In the midst of all this scholarly activity, Mike found time to make one of his most important and long-lasting contributions to the Law School. He was instrumental in obtaining a large, eleven-year grant from the Ford Foundation to establish the Criminal Justice Project at The University of Texas. The project did innovative empirical research into the operation of the criminal justice system throughout the United States. Under the supervision of Mike and his colleagues, each year about two dozen students went through the three stages of the project: a spring research seminar in the legal doctrines and theory of criminal law and administration; a summer spent working as an intern with and doing supervised empirical research on criminal justice agencies throughout the country; and a fall writing seminar in which the students exchanged insights arising from their summer experiences and produced extensive papers integrating doctrine and theory with their empirical research. This program provided one of the best nontraditional educational experiences available to students at any American law school.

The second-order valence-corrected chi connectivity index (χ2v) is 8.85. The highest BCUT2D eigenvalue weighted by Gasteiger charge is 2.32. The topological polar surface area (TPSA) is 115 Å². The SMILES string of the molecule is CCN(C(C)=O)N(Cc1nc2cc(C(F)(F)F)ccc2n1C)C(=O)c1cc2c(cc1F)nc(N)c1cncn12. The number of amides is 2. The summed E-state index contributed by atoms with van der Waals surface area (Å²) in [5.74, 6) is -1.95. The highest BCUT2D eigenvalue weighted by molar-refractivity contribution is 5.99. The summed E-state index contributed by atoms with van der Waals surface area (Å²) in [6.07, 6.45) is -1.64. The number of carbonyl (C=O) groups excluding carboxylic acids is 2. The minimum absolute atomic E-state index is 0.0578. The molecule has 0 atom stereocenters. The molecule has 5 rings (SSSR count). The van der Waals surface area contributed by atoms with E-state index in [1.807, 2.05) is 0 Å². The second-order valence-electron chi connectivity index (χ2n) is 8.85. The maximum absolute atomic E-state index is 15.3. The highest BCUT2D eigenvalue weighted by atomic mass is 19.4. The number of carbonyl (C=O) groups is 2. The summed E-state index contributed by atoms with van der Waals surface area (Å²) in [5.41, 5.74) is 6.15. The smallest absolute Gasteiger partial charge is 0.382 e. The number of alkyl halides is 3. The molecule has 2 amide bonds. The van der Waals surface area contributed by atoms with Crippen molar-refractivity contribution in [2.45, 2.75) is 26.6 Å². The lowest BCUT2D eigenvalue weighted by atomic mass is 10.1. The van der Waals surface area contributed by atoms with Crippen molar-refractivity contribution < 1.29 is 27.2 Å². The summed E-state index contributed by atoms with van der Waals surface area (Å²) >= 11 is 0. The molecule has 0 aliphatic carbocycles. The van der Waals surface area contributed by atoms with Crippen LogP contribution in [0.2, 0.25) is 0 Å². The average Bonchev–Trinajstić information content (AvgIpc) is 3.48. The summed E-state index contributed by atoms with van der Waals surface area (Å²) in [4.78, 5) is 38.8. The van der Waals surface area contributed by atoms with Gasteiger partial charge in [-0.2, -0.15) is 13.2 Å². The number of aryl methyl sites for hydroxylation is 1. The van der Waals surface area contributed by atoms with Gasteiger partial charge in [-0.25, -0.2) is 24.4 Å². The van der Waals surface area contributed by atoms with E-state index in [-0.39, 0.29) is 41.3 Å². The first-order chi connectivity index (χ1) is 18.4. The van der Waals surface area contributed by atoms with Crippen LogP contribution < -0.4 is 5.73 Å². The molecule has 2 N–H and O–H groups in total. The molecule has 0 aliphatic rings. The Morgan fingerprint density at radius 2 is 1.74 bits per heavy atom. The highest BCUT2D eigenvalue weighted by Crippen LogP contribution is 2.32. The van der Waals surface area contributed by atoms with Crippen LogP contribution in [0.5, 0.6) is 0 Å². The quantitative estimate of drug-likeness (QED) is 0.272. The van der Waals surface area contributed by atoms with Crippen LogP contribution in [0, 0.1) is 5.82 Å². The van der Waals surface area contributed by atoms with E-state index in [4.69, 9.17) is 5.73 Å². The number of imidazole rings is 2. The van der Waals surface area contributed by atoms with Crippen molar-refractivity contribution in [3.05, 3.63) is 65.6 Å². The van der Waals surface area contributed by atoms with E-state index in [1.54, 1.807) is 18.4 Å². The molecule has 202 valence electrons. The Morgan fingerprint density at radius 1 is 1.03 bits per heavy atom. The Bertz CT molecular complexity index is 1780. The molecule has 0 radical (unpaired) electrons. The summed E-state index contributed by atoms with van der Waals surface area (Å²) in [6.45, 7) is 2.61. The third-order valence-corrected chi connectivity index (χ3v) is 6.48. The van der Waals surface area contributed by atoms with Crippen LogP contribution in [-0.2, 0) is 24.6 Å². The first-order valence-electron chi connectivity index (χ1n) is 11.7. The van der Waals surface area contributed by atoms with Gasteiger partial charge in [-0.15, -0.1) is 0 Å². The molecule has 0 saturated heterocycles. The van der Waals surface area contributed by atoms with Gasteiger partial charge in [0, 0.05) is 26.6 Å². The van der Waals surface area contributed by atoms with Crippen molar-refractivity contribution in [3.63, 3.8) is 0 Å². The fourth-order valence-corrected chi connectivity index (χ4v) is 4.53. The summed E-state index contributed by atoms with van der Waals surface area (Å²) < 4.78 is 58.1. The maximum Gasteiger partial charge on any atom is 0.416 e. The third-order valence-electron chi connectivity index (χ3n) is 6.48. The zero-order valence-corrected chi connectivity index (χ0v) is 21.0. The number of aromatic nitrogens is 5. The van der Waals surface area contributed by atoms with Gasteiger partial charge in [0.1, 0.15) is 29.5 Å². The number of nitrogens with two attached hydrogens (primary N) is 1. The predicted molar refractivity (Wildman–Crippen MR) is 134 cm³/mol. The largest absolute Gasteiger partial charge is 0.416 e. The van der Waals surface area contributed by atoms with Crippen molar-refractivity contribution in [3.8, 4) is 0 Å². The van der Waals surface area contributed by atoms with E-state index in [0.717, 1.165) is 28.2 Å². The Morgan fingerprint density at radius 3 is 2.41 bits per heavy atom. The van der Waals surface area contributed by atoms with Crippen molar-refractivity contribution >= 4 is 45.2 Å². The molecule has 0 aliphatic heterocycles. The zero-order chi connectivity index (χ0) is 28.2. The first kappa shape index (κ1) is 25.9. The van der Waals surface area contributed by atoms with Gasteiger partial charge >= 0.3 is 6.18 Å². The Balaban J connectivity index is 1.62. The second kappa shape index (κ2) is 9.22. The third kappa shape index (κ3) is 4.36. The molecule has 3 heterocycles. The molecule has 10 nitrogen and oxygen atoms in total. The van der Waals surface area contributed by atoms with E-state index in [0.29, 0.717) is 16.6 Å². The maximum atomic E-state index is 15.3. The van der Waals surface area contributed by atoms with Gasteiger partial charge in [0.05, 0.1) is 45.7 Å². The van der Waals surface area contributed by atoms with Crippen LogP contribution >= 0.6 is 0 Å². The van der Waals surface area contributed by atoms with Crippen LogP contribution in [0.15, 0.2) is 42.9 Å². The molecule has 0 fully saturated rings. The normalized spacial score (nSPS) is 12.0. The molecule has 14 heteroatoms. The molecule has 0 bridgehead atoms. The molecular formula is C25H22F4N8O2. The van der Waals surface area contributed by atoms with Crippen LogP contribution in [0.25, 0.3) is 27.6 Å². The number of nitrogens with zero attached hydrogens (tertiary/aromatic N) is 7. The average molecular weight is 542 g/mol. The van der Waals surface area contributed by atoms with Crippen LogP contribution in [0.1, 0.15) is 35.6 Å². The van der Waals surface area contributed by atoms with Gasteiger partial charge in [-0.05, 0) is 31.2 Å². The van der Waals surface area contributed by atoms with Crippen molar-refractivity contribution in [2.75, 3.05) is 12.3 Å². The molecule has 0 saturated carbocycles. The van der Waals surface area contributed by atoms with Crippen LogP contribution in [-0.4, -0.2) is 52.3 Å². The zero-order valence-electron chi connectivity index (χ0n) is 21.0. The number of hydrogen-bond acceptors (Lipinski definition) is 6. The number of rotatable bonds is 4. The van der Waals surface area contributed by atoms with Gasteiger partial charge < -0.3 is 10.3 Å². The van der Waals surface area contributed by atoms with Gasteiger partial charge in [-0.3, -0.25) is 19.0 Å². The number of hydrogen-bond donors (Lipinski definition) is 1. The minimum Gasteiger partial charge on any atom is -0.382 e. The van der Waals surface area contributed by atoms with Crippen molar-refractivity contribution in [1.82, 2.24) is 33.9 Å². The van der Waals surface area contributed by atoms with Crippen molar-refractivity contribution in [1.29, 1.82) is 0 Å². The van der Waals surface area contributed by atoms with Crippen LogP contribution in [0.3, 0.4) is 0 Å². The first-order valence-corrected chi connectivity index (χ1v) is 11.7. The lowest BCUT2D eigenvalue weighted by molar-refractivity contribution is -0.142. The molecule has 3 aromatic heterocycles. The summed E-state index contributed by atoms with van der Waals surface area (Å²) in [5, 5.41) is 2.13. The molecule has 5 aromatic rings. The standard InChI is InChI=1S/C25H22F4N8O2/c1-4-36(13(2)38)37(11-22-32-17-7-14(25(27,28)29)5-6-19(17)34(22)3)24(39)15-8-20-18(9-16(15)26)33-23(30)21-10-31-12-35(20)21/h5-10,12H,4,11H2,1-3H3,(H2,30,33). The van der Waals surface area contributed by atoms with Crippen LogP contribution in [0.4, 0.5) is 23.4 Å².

In the 1970s, Mike's specialized interests expanded to include the legal problems of juveniles. It was typical of Mike to be unsatisfied with mere book knowledge. He arranged to take a leave of absence from the Law School so that he could serve as a clinical intern with the Travis County Juvenile Court. He wanted to learn the roles both lawyers and nonlawyers play in the juvenile justice system. His aim was to take the knowledge thus gained and create a new clinical program. To fund this effort at innovation, he arranged for his leave to be jointly financed by the Council on Legal Education for Professional Responsibility and the Hogg Foundation. His work with the Juvenile Court led to his appointment as director of Community Programs for the Texas Youth Council, a position in which he served for the spring and summer of 1974. On the basis of these experiences and his continuing association with the Criminal Justice Project, in the spring of 1975 Mike created the Juvenile Justice Clinic at the Law School. Among the unusual features of the clinic was the fact that the students participated in a variety of roles within the juvenile justice system. Some served as prosecutors, some as defenders, others as probation officers, and some as guardians ad litem. They came together in the academic component to share the varied insights these roles provided into the operation and problems of the juvenile justice system. Even today students in this clinic benefit from Mike's creative pedagogy.